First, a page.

Perhaps in an action-animation film, most characters are bound to be stick figures. We can give Ray Winstone (Beowulf) and Jolie a pass, since they have such great sticks, but the version of King Hrothgar inflicted on Anthony Hopkins, and by Hopkins on us, approaches the criminal. The poet means Heorot, Horthgar’s win-sele (feasting hall) to stand for the warrior community, tragically flawed, to be sure, but noble of aspiration. Zemeckis gives us an Animal House, with dithering Hrothgar half frat president and half ineffectual chaperone. The only actor who leaves us with a sense of acting, as opposed to moving body parts, is John Malkovich as Unferth (“Mar-Peace” in Old English).

This movie would have been weird enough even had I been viewing it elsewhere than the Gaumont Montparnasse, with French subtitles as a constant distraction. Yet even there, it was obvious that somebody put some thought into linguistic matters, though perhaps not enough. The ancient Geats speak modern English; so do the ancient Danes. The monster Grendel, however, seems to be a monoglot speaker of Old English. He speaks Old English monstrously well, though in an anachronistic West Saxon dialect of about the year 1000. Another very nifty thing is that in the scene in which a scop (singer of tales) is reciting Beowulf’s wrestling match with Grendel, we get a delightful snatch of real Beowulf, with sinews snapping and joints bursting (...seonowe onsprungon, / burston banlocan...817-18). The film’s concept of “Old English” is capacious. Occasional Chaucerian and Elizabethan words pop up in odd places. Beowulf himself enthusiastically uses to swive, the filthiest verb in Chaucer. The subtitles handled that with culbuter, which seemed to gain the sniggering approval of three French youth seated nearby.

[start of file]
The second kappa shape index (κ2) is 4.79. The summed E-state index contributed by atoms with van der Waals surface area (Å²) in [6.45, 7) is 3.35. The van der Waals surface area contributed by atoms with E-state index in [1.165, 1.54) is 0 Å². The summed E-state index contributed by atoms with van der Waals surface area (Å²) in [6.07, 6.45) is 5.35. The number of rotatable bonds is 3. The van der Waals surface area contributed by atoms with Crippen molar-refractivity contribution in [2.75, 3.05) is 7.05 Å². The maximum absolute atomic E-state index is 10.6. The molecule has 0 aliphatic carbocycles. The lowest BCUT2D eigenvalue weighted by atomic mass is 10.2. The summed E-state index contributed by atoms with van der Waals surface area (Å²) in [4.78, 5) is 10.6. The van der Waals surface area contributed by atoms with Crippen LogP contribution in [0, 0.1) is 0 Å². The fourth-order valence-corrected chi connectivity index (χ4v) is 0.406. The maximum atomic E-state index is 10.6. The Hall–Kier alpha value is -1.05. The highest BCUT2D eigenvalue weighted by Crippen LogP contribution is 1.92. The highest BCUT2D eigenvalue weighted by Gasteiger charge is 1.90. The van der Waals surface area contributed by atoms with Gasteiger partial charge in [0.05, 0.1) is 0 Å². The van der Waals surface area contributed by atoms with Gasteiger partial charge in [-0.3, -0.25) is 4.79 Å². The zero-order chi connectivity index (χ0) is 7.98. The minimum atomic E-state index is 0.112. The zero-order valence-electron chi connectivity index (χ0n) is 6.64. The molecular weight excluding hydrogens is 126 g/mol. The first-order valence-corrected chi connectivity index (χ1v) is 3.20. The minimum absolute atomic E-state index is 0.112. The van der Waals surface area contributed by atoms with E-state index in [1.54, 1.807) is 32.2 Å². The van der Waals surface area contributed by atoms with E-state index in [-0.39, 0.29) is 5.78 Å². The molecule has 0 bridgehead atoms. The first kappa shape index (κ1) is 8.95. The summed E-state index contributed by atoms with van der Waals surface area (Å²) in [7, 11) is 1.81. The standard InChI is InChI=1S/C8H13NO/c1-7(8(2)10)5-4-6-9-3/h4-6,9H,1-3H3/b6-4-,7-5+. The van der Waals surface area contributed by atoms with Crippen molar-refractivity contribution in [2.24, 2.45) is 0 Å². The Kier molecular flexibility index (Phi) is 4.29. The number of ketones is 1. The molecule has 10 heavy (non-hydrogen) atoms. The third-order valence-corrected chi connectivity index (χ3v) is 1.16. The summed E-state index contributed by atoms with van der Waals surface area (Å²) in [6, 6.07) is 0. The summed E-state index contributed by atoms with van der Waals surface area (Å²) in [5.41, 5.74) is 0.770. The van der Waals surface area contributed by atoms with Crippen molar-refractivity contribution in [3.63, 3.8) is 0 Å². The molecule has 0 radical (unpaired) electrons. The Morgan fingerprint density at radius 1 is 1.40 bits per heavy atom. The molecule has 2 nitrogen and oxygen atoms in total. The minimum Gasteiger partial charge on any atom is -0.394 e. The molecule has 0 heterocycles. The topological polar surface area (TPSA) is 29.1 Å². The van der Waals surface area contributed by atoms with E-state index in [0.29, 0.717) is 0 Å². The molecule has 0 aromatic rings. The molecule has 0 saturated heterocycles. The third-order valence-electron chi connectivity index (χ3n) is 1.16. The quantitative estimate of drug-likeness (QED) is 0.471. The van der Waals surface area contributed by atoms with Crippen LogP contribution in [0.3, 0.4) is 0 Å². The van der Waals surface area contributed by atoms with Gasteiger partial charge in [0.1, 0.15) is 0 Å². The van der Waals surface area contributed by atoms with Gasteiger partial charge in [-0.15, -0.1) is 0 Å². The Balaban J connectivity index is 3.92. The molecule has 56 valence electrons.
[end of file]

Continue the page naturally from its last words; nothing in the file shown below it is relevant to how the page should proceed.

If artists were not allowed to revisit the great works of the past, we would not have Dante’s Commedia, or Joyce’s Ulysses, or, for that matter, John Gardner’s Grendel. But surely we could hope for a more intelligent and respectful visitor than this one. Beowulf is the oldest epic in our mother tongue, something very valuable yet by accident of time made accessible only to arduous study. This is the reality that gave us the King James Bible, Chapman’s Homer, and even Heaney’s Beowulf. But if one sets out to compete with genius, one must be either be armed with genius oneself, or win absolution through a redeeming humility. For every person who will ever read Beowulf, a thousand will see this film. Any teacher must feel a sense of lost opportunity.

Still, it’s an ill animation that doesn’t capture a few new moves. Old English literature offers a great deal, but it is notably deficient in humor and wholly lacking in broad comedy. Zemeckis’s Beowulf has changed all that.

John V. Fleming is the Louis W. Fairchild, '24 Professor of Literature and Comparative Literature, emeritus, at Princeton University.

By John V. Fleming